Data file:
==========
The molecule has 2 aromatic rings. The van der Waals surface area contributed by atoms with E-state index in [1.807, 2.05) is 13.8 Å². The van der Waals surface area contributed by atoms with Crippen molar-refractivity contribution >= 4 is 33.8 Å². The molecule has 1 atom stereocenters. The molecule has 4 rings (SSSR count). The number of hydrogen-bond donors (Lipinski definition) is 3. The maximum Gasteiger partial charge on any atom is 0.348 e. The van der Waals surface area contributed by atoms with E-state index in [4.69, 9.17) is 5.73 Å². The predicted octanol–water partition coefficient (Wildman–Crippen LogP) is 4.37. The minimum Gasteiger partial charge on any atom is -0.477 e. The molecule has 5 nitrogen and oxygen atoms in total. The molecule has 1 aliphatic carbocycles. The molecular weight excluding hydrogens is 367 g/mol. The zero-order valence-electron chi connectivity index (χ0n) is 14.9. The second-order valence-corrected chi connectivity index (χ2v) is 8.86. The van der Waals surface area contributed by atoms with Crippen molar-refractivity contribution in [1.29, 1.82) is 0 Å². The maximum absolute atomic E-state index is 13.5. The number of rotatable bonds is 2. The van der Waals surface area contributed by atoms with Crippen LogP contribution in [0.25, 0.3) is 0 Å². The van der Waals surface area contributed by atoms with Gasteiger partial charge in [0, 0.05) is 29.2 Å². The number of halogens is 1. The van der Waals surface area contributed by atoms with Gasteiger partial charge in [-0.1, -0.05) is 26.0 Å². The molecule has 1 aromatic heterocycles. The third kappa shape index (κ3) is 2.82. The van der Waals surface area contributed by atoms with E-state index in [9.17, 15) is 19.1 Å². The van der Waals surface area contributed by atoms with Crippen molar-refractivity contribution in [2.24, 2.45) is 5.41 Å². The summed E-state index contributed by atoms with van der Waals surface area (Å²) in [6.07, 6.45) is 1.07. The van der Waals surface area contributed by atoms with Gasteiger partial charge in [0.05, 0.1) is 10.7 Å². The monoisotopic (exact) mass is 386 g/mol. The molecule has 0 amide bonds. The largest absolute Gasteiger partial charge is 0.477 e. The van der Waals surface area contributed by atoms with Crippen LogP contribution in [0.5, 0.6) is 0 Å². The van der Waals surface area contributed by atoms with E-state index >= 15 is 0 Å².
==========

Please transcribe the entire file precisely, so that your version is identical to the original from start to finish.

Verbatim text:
The molecule has 2 aromatic rings. The van der Waals surface area contributed by atoms with E-state index in [1.807, 2.05) is 13.8 Å². The van der Waals surface area contributed by atoms with Crippen molar-refractivity contribution >= 4 is 33.8 Å². The molecule has 1 atom stereocenters. The molecule has 4 rings (SSSR count). The number of hydrogen-bond donors (Lipinski definition) is 3. The maximum Gasteiger partial charge on any atom is 0.348 e. The van der Waals surface area contributed by atoms with E-state index in [4.69, 9.17) is 5.73 Å². The predicted octanol–water partition coefficient (Wildman–Crippen LogP) is 4.37. The minimum Gasteiger partial charge on any atom is -0.477 e. The molecule has 5 nitrogen and oxygen atoms in total. The molecule has 1 aliphatic carbocycles. The molecular weight excluding hydrogens is 367 g/mol. The zero-order valence-electron chi connectivity index (χ0n) is 14.9. The second-order valence-corrected chi connectivity index (χ2v) is 8.86. The van der Waals surface area contributed by atoms with Crippen molar-refractivity contribution in [1.29, 1.82) is 0 Å². The maximum absolute atomic E-state index is 13.5. The number of rotatable bonds is 2. The van der Waals surface area contributed by atoms with Crippen LogP contribution in [0.25, 0.3) is 0 Å². The van der Waals surface area contributed by atoms with Gasteiger partial charge in [0, 0.05) is 29.2 Å². The number of halogens is 1. The van der Waals surface area contributed by atoms with Gasteiger partial charge in [-0.1, -0.05) is 26.0 Å². The molecule has 1 aromatic heterocycles. The third kappa shape index (κ3) is 2.82. The van der Waals surface area contributed by atoms with E-state index in [9.17, 15) is 19.1 Å². The van der Waals surface area contributed by atoms with Crippen molar-refractivity contribution in [2.24, 2.45) is 5.41 Å². The summed E-state index contributed by atoms with van der Waals surface area (Å²) in [6.07, 6.45) is 1.07. The van der Waals surface area contributed by atoms with Gasteiger partial charge in [0.05, 0.1) is 10.7 Å². The monoisotopic (exact) mass is 386 g/mol. The molecule has 0 amide bonds. The largest absolute Gasteiger partial charge is 0.477 e. The van der Waals surface area contributed by atoms with Crippen LogP contribution in [0.5, 0.6) is 0 Å². The van der Waals surface area contributed by atoms with E-state index >= 15 is 0 Å².